Winter, 1915. Confined by her family to an asylum in the South of France - where she will never sculpt again - the chronicle of Camille Claudel's reclusive life, as she waits for a visit from her brother, Paul Claudel.
Pierre, a professional dancer, suffers from a serious heart disease. While he is waiting for a transplant which may (or may not) save his life, he has nothing better to do than look at the ... See full summary »
Anne (Juliette Binoche), a well-off, Paris-based mother of two and investigative journalist for ELLE, is writing an article about student prostitution. Her meetings with two fiercely independent young women, Alicja (Joanna Kulig) and Charlotte (Anais Demoustier), are profound and unsettling, moving her to question her most intimate convictions about money, family and sex. Written by
Some of the sequences in Malgorzata Szumowska's film are quite difficult to view - especially the scene where one of the student prostitutes (Anaïs Demoustier) willingly allows herself to be urinated on by one of her clients, or has a champagne bottle thrust into her vagina. These moments are designed to emphasize the pitfalls of the whore's existence - even if both Charlotte and Alicja (Joanna Kulig) manage to make sufficient funds to support themselves in some style during their student lives.
Nonetheless Szumowksa reminds us that we should not judge their decision too harshly. By contrasting their lives with that of well- to-do journalist Anna (Juliette Binoche), who is writing an article for ELLE magazine about their lives, the director suggests that in many ways the prostitutes live a superior existence. They enjoy an independence that is denied to someone like Anna, who has to spend most of her leisure time caring for a feckless husband (Louis-Do de Lencquesaing) and her three children. ELLES is full of scenes where Anna is shown working alone in the kitchen, or talking on the phone to a disembodied voice. As the film closes, she is shown silently listening at a dinner party while Patrick and his friends prattle on about various subjects; in the end she grows so frustrated that she simply walks out of the house for a breath of welcome fresh air.
In contrast both Charlotte and Alicja enjoy a considerable degree of independence; they exert power over their (mostly middle-aged) clients, to the extent that they can determine in advance what they will do and what they will not do. The money they earn gives them the spending power to please themselves.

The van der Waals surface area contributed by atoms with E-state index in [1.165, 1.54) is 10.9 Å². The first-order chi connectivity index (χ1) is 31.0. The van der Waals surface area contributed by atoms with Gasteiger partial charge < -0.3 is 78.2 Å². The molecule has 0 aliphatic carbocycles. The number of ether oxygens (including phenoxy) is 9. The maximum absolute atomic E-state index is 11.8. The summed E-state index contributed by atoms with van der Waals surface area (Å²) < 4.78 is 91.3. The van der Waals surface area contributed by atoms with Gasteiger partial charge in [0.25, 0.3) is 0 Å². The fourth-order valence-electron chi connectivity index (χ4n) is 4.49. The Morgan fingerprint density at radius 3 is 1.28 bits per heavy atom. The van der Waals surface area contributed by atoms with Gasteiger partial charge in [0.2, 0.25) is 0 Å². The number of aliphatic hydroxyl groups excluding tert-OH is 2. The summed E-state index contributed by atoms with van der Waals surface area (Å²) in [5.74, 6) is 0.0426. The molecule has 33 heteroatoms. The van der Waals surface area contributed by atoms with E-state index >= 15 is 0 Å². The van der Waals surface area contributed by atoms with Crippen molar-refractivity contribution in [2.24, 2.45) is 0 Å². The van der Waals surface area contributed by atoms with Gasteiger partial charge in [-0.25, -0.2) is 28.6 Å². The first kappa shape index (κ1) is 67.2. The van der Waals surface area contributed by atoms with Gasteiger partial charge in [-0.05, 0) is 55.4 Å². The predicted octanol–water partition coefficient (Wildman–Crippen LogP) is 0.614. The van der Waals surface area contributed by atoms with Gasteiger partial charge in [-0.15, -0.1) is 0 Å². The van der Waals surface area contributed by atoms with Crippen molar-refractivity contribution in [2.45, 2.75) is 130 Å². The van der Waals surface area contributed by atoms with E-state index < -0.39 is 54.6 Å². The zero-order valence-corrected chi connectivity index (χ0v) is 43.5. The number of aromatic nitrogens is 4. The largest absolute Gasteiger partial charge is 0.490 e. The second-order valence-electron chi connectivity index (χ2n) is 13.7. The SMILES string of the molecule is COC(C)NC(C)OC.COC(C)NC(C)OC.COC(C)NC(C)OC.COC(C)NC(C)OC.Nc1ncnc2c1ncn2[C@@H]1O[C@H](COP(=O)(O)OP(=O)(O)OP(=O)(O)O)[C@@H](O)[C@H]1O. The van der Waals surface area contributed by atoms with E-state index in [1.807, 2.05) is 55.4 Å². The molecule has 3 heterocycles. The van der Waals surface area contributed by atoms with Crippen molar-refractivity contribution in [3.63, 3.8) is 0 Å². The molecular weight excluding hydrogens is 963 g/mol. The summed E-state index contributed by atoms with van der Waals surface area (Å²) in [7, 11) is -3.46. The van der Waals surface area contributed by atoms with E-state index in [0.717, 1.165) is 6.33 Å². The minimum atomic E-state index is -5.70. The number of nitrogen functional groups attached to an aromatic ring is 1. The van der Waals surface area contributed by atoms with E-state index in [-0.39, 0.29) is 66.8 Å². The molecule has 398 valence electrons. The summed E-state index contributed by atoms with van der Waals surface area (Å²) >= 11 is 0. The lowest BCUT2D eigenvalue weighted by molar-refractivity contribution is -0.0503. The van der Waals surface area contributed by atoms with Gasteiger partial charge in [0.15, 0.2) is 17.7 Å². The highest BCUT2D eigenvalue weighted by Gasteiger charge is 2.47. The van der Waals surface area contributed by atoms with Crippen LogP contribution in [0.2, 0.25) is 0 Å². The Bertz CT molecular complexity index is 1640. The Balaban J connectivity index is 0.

As the film progresses, so we see Anna becoming more and more enamored of the girls' lives. She is shown talking in the park to Charlotte; the two of them become quite close to one another, as denoted through a series of two-shots. While alone with Alicja in Alicija's apartment, Anna partakes of vodka (although claiming that she does not drink), and ends up on a passionate embrace with the younger woman. While alone in her own apartment, Anna pleasures herself in an extended scene, where Szumowska's camera focuses on her face as she gradually comes to orgasm. Sex gives her the kind of power that she can never enjoy either at work or during her family life.
In the end, however, that power proves illusory. The film ends with an extended shot of Anna sitting down to breakfast with her husband and two of her children - an image of familial normality that suggests mental as well as physical imprisonment. Although empathizing with the two girls, she can never enjoy their independence.
ELLES is a thought-provoking piece, shot in deliberately low-key style. Director Szumowska achieves some striking thematic effects, most notably through the use of music that often contrasts with the emotions of the characters shown on screen. At one moment Anna is shown walking morosely about her living-room; on the soundtrack we hear the second movement of Beethoven's Seventh Symphony - a homage to death. The grandeur of the music is set against the mundaneness of Anna's life; she would love to improve it, if only she could.
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